Erkenntnis 64 (2):139 - 168 (2006)

Authors
Kent Johnson
University of California, Irvine
Wayne Wright
California State University, Long Beach
Abstract
We examine the pros and cons of color realism, exposing some desiderata on a theory of color: the theory should render colors as scientifically legitimate and correctly individuated, and it should explain how we have veridical color experiences. We then show that these desiderata can by met by treating colors as properties of the special sciences. According to our view, some of the major as properties of the special sciences. According to our view, some of the major disputes in the literature about color -- anti-realism versus dispositionalism versus reductionism -- are not well-founded at this stage of scientific inquiry. Our account of color is designed to be of use in the sciences and as such is driven largely by considerations of what the various sciences need in order to proceed appropriately. We argue that a scientific theory of colors need not regard colors as anything more than high-level statistical constructs built out of correlations between color experiences and other phenomena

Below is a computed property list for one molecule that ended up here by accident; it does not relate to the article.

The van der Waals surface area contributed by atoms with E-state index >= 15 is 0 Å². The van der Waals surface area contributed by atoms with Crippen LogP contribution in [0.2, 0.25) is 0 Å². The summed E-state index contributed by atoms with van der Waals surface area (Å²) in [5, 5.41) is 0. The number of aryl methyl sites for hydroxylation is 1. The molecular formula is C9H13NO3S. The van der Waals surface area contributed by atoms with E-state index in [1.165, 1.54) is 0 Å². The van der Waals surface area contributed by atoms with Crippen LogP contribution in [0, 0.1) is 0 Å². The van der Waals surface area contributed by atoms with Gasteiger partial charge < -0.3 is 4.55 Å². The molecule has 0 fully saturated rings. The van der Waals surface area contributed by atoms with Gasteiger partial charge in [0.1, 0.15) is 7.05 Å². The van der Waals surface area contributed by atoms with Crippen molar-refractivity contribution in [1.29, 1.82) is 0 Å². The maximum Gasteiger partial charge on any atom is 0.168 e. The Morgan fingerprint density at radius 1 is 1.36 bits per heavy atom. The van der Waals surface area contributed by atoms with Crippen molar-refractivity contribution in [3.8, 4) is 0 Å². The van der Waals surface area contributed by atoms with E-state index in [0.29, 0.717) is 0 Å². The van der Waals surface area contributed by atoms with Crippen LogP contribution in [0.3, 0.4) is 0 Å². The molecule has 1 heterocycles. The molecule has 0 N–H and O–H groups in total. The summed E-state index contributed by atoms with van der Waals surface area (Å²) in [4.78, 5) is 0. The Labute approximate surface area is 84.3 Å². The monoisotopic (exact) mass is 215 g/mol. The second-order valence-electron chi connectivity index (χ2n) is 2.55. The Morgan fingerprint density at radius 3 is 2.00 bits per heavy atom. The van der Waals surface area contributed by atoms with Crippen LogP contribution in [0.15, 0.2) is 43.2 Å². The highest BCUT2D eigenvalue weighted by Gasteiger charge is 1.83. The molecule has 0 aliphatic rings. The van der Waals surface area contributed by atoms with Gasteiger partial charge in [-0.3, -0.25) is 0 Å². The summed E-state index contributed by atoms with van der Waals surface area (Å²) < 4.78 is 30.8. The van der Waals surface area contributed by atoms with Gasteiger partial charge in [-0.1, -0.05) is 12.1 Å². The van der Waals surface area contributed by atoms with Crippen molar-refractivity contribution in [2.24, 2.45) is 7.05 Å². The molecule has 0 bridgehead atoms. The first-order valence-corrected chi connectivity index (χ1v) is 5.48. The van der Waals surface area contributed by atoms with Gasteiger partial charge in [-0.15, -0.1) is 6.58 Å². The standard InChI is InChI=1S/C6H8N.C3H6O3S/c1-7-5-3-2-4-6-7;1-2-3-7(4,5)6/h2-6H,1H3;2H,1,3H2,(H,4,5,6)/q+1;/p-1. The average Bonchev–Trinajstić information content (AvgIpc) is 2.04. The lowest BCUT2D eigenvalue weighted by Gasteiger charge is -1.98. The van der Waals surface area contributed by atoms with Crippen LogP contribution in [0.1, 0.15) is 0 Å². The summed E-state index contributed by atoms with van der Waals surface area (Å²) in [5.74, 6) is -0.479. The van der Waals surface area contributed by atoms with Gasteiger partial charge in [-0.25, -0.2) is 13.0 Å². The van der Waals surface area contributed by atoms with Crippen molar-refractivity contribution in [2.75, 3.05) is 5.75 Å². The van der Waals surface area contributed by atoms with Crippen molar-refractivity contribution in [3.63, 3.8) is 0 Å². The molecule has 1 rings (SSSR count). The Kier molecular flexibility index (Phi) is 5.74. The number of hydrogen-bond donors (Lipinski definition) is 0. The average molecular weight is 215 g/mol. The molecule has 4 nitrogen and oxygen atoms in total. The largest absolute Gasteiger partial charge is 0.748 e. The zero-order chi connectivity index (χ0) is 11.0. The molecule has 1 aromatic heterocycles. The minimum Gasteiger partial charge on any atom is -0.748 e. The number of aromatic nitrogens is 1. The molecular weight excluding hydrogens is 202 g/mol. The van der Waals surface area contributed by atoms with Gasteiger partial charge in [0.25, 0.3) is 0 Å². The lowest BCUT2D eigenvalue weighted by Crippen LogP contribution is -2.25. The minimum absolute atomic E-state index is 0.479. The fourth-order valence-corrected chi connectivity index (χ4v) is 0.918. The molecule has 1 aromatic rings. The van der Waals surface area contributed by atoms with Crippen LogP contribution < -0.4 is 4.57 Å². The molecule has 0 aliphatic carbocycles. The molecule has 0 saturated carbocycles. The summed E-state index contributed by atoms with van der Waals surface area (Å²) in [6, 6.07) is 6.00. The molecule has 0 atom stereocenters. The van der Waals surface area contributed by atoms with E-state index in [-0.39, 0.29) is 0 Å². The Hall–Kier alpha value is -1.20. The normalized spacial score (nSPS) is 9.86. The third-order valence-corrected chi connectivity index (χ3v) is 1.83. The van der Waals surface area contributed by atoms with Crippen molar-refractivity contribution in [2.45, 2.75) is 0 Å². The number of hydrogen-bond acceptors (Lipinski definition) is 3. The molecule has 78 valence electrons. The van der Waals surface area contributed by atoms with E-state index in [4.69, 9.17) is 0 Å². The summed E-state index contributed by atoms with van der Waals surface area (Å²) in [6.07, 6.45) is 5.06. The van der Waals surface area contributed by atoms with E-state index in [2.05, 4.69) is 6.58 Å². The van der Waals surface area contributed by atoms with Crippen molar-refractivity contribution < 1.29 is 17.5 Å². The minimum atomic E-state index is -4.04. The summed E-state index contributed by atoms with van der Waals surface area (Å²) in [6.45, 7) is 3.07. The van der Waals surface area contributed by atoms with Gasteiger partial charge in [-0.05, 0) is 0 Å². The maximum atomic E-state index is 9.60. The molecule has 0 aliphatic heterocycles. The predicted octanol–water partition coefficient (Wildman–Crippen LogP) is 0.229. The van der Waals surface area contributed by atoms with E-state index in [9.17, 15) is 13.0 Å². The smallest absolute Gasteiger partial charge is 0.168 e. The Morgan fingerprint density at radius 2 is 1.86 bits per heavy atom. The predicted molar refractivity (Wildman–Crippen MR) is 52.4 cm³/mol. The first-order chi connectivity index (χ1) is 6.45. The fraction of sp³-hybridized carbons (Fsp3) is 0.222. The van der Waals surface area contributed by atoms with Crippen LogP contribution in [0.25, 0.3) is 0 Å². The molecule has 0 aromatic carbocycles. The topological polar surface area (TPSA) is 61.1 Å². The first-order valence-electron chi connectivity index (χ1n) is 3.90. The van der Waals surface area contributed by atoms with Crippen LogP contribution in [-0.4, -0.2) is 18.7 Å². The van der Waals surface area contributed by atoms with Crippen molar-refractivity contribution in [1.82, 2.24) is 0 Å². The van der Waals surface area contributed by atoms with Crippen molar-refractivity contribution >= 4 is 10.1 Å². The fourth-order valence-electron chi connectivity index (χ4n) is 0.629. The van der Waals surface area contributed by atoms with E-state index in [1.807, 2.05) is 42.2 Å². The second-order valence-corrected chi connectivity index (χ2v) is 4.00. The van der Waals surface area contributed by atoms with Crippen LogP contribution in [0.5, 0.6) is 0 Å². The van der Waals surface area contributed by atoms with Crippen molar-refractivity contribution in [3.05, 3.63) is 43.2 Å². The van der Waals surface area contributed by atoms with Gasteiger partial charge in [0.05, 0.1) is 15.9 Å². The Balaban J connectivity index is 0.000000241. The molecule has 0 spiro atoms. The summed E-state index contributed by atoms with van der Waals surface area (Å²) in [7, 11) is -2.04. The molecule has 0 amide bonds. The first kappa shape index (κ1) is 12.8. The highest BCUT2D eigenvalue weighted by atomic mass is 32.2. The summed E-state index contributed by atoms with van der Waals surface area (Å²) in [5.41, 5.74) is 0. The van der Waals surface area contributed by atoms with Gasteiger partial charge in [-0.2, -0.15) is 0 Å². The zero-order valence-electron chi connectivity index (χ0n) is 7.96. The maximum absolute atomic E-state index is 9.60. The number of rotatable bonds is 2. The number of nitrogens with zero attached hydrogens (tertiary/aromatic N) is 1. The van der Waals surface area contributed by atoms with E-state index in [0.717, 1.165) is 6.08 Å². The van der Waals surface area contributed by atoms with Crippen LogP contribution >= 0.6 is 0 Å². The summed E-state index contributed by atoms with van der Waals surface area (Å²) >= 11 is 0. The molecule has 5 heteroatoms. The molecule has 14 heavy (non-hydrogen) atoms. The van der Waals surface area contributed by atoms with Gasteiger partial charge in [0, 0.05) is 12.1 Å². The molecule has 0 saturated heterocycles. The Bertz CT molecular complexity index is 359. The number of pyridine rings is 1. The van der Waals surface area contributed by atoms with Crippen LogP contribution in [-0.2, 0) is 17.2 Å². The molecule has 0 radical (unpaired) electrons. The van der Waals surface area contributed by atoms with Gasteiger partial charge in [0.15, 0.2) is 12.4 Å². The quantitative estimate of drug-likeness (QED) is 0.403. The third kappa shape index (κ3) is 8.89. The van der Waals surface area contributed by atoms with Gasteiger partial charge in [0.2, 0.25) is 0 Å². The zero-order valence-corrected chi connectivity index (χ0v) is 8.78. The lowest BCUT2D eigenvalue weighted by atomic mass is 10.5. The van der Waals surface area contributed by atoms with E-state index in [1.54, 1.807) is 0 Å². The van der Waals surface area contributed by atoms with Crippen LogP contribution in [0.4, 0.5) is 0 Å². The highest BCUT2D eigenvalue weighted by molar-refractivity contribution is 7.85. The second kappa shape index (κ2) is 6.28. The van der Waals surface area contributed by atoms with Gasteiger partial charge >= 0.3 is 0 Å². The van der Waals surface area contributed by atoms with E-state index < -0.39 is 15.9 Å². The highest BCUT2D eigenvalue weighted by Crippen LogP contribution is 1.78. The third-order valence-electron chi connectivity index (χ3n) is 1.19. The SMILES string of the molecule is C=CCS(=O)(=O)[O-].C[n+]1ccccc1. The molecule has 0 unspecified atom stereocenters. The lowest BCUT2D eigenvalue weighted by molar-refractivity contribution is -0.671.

Keywords Color  Irreducibility  Phenomena  Properties  Realism  Science
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Reprint years 2006
DOI 10.1007/s10670-005-4310-8
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References found in this work BETA

The Language of Thought.Jerry A. Fodor - 1975 - Harvard University Press.
Consciousness, Color, and Content.Michael Tye - 2003 - Philosophical Studies 113 (3):233-235.
The Language of Thought.J. A. Fodor - 1978 - Critica 10 (28):140-143.
Naturalizing the Mind.Fred Dretske - 1995 - Philosophy 72 (279):150-154.

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Citations of this work BETA

Explanation and the Hard Problem.Wayne Wright - 2007 - Philosophical Studies 132 (2):301-330.
Perception, Color, and Realism.Wayne Wright - 2010 - Erkenntnis 73 (1):19 - 40.
Why Naturalize Consciousness?Wayne Wright - 2007 - Southern Journal of Philosophy 45 (4):583-607.

View all 9 citations / Add more citations

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